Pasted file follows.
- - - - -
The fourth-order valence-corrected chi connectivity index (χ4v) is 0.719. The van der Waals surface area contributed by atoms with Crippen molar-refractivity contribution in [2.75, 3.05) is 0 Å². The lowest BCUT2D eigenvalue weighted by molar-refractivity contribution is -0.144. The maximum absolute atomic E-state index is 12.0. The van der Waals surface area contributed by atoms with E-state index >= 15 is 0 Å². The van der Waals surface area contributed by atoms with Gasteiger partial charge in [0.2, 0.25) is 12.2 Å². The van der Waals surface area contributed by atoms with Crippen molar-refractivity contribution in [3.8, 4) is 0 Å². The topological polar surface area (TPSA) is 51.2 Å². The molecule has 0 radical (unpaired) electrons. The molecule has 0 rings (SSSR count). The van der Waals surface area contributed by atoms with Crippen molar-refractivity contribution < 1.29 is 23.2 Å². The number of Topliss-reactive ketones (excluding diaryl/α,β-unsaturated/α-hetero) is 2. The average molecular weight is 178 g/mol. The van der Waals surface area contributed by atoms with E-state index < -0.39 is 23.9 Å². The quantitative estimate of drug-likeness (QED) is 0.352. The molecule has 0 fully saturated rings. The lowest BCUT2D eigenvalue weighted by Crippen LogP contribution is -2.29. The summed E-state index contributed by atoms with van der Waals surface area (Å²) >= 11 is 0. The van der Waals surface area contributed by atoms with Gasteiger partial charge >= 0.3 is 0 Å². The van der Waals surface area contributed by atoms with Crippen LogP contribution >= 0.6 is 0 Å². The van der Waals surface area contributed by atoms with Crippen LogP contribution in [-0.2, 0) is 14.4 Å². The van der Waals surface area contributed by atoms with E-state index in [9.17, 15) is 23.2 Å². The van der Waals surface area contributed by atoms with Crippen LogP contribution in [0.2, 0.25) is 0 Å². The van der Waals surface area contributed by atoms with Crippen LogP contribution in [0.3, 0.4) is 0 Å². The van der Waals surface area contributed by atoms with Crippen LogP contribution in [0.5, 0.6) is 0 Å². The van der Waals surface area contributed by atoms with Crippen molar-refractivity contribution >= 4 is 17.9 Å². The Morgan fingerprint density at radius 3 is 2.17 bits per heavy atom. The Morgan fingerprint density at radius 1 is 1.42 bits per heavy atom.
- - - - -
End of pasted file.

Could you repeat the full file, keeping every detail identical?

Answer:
The fourth-order valence-corrected chi connectivity index (χ4v) is 0.719. The van der Waals surface area contributed by atoms with Crippen molar-refractivity contribution in [2.75, 3.05) is 0 Å². The lowest BCUT2D eigenvalue weighted by molar-refractivity contribution is -0.144. The maximum absolute atomic E-state index is 12.0. The van der Waals surface area contributed by atoms with E-state index >= 15 is 0 Å². The van der Waals surface area contributed by atoms with Gasteiger partial charge in [0.2, 0.25) is 12.2 Å². The van der Waals surface area contributed by atoms with Crippen molar-refractivity contribution in [3.8, 4) is 0 Å². The topological polar surface area (TPSA) is 51.2 Å². The molecule has 0 radical (unpaired) electrons. The molecule has 0 rings (SSSR count). The van der Waals surface area contributed by atoms with Crippen molar-refractivity contribution < 1.29 is 23.2 Å². The number of Topliss-reactive ketones (excluding diaryl/α,β-unsaturated/α-hetero) is 2. The average molecular weight is 178 g/mol. The van der Waals surface area contributed by atoms with E-state index < -0.39 is 23.9 Å². The quantitative estimate of drug-likeness (QED) is 0.352. The molecule has 0 fully saturated rings. The lowest BCUT2D eigenvalue weighted by Crippen LogP contribution is -2.29. The summed E-state index contributed by atoms with van der Waals surface area (Å²) >= 11 is 0. The van der Waals surface area contributed by atoms with Gasteiger partial charge >= 0.3 is 0 Å². The van der Waals surface area contributed by atoms with Crippen LogP contribution >= 0.6 is 0 Å². The van der Waals surface area contributed by atoms with Crippen LogP contribution in [-0.2, 0) is 14.4 Å². The van der Waals surface area contributed by atoms with E-state index in [9.17, 15) is 23.2 Å². The van der Waals surface area contributed by atoms with Crippen LogP contribution in [0.2, 0.25) is 0 Å². The van der Waals surface area contributed by atoms with Crippen LogP contribution in [0.3, 0.4) is 0 Å². The van der Waals surface area contributed by atoms with Crippen LogP contribution in [0.5, 0.6) is 0 Å². The van der Waals surface area contributed by atoms with Crippen molar-refractivity contribution >= 4 is 17.9 Å². The Morgan fingerprint density at radius 3 is 2.17 bits per heavy atom. The Morgan fingerprint density at radius 1 is 1.42 bits per heavy atom.